If this post ends suddenly, it means that a lightning bolt has shot through the roof of my house and knocked me off my chair.
A 79 year old lady with an intertrochanteric fracture and a left wrist fracture.
An 81 year old guy with a bleeding goose egg on the back of his head.
The 88 year old grandma who busted her hip and her walker in the same fall.
The 87 year old lady who passed out in the pew but who was caught before she injured herself.
What do each of these octogenarians have in common? They were brought to the ED via ambulance straight from the Church of Holy Syncope.
After our fourth ambulance run in two hours from the local church, I discussed this phenomenon I have witnessed with one of the paramedics. Think about it.
Many elderly people don’t make it out of the house much. Maybe grandma will make it out one day a week to have her hair done. Maybe grandpa goes out to the Elks Lodge one night a week to play cards. But where do a lot of elderly people seem to congregate every week? You got it. The Church of Holy Syncope.
If you have trouble getting around with a walker, maybe someone helps you up the stairs and into the pew. Then you’re on your own. And no matter how old you are, you have to follow the rules:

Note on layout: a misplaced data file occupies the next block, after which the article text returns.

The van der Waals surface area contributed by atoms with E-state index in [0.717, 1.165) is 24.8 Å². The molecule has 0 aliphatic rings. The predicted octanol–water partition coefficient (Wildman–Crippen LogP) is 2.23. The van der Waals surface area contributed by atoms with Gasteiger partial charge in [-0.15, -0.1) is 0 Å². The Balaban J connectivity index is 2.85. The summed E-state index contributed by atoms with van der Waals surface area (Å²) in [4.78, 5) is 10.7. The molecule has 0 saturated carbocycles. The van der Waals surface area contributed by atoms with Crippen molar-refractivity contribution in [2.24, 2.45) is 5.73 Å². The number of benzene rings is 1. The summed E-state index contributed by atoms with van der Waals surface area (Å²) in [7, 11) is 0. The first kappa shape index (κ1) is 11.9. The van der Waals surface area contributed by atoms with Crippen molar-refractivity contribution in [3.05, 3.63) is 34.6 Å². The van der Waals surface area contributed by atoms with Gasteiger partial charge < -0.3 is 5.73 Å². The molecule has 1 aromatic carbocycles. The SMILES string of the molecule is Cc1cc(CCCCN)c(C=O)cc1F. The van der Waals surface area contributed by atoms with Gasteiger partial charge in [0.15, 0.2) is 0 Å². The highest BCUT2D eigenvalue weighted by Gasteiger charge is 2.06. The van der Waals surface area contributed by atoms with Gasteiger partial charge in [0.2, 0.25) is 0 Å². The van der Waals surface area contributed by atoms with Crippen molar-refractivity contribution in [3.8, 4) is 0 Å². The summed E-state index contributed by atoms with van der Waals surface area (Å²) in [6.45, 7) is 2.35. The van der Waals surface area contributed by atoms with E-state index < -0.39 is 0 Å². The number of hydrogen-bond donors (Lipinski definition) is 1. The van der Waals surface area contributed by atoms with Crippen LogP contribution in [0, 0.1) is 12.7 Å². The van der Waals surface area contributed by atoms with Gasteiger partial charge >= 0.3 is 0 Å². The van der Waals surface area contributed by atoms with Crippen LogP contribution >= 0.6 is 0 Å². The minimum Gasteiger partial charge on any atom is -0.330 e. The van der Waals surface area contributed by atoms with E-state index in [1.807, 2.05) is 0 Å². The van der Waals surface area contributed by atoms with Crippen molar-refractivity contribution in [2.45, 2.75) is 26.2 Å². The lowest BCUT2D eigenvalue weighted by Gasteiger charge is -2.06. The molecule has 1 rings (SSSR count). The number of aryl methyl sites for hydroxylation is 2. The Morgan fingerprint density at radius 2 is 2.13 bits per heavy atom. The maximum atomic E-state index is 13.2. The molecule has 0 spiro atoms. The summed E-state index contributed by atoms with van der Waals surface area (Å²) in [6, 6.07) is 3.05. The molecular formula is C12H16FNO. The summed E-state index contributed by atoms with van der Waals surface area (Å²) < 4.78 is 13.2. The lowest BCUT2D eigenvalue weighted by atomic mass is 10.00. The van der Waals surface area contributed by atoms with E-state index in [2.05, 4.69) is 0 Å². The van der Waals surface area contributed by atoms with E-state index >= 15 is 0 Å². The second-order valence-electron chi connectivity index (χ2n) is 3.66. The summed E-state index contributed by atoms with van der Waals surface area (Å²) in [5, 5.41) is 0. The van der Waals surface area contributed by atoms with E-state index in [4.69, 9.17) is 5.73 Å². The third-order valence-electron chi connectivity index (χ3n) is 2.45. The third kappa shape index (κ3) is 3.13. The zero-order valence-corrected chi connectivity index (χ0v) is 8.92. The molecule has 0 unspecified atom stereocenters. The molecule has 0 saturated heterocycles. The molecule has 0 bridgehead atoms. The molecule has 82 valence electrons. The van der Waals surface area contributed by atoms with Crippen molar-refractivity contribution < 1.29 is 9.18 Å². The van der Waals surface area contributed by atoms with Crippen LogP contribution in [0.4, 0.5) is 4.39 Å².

Don’t eat anything before communion. That way, all the diabetics take their medications when they wake up and then go to ground during mass.
Kneel. Sit. Stand. Kneel. Stand. Sit. Kneel. Kneel more. Stand up and walk to the front to get communion so you can finally eat something when you’re done. Go back and kneel again. That’s more exercise than most octogenarians get all week. If they don’t pass out from overexertion, you know darn well that one of these kneel-sit-stand cycles is going to get them dizzy and make them DFO (“dun fall out” – as in “Doc, I dun fell out”).
What are the steps made from at the Church of Holy Syncope? Marble or concrete. Nice soft substances so that when people fall going up or down, they have a nice soft landing.
Oh, and if there happens to be an ice storm on a Sunday morning, not only do the poor old folks go to ground, but then they grab clothing and take the younger healthy ones with them. If we’re having a really unlucky day, we’ll get a “twofer” from one DFO.
I didn’t know churches had the ability to franchise, but our EMT Scott enlightened me. If you look at the business filings of churches, most are subsidiaries of the Church of Holy Syncope. You might think you’re going to St. Peter’s, but really you’re a member of one big corporate church conglomerate. Call me crazy, but I bet that the American Academy of Orthopedic Surgeons has some kind of “in” with the Church of Holy Syncope and Sunday masses. I just know it.
Now pardon me – I have to go hide in the basement. I just heard a crack of thunder.